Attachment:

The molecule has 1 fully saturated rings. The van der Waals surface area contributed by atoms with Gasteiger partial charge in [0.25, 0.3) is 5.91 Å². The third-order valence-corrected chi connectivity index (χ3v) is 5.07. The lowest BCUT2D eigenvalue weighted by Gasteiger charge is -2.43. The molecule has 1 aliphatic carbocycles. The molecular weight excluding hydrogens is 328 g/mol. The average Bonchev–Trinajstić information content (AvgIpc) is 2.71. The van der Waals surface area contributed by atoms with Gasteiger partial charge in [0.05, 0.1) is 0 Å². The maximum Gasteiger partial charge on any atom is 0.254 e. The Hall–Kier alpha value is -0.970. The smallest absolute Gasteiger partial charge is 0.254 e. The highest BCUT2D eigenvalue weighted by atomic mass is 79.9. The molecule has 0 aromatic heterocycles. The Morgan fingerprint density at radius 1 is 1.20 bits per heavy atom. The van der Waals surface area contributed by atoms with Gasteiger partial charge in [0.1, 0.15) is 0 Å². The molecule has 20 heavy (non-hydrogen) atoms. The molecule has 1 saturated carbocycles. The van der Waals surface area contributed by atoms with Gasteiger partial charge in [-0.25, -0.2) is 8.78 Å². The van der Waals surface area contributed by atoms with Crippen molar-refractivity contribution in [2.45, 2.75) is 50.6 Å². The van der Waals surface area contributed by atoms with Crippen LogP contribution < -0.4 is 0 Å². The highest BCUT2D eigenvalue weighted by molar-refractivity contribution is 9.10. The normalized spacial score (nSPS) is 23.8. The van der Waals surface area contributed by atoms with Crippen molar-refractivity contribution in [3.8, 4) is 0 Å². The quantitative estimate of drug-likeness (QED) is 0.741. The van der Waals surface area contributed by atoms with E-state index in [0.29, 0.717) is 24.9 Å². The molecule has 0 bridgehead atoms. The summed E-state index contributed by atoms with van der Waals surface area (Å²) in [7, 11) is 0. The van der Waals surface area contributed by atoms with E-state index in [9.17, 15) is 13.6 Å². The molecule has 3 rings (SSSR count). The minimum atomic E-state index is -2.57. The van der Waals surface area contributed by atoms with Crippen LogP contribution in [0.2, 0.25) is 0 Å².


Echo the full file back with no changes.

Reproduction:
The molecule has 1 fully saturated rings. The van der Waals surface area contributed by atoms with Gasteiger partial charge in [0.25, 0.3) is 5.91 Å². The third-order valence-corrected chi connectivity index (χ3v) is 5.07. The lowest BCUT2D eigenvalue weighted by Gasteiger charge is -2.43. The molecule has 1 aliphatic carbocycles. The molecular weight excluding hydrogens is 328 g/mol. The average Bonchev–Trinajstić information content (AvgIpc) is 2.71. The van der Waals surface area contributed by atoms with Gasteiger partial charge in [0.05, 0.1) is 0 Å². The maximum Gasteiger partial charge on any atom is 0.254 e. The Hall–Kier alpha value is -0.970. The smallest absolute Gasteiger partial charge is 0.254 e. The highest BCUT2D eigenvalue weighted by atomic mass is 79.9. The molecule has 0 aromatic heterocycles. The Morgan fingerprint density at radius 1 is 1.20 bits per heavy atom. The van der Waals surface area contributed by atoms with Gasteiger partial charge in [0.1, 0.15) is 0 Å². The molecule has 20 heavy (non-hydrogen) atoms. The molecule has 1 saturated carbocycles. The van der Waals surface area contributed by atoms with Gasteiger partial charge in [-0.25, -0.2) is 8.78 Å². The van der Waals surface area contributed by atoms with Crippen molar-refractivity contribution in [2.45, 2.75) is 50.6 Å². The van der Waals surface area contributed by atoms with Crippen LogP contribution < -0.4 is 0 Å². The highest BCUT2D eigenvalue weighted by molar-refractivity contribution is 9.10. The normalized spacial score (nSPS) is 23.8. The van der Waals surface area contributed by atoms with Crippen molar-refractivity contribution in [3.8, 4) is 0 Å². The quantitative estimate of drug-likeness (QED) is 0.741. The van der Waals surface area contributed by atoms with E-state index in [0.29, 0.717) is 24.9 Å². The molecule has 0 bridgehead atoms. The summed E-state index contributed by atoms with van der Waals surface area (Å²) in [7, 11) is 0. The van der Waals surface area contributed by atoms with E-state index in [9.17, 15) is 13.6 Å². The molecule has 3 rings (SSSR count). The minimum atomic E-state index is -2.57. The van der Waals surface area contributed by atoms with Crippen LogP contribution in [0.2, 0.25) is 0 Å².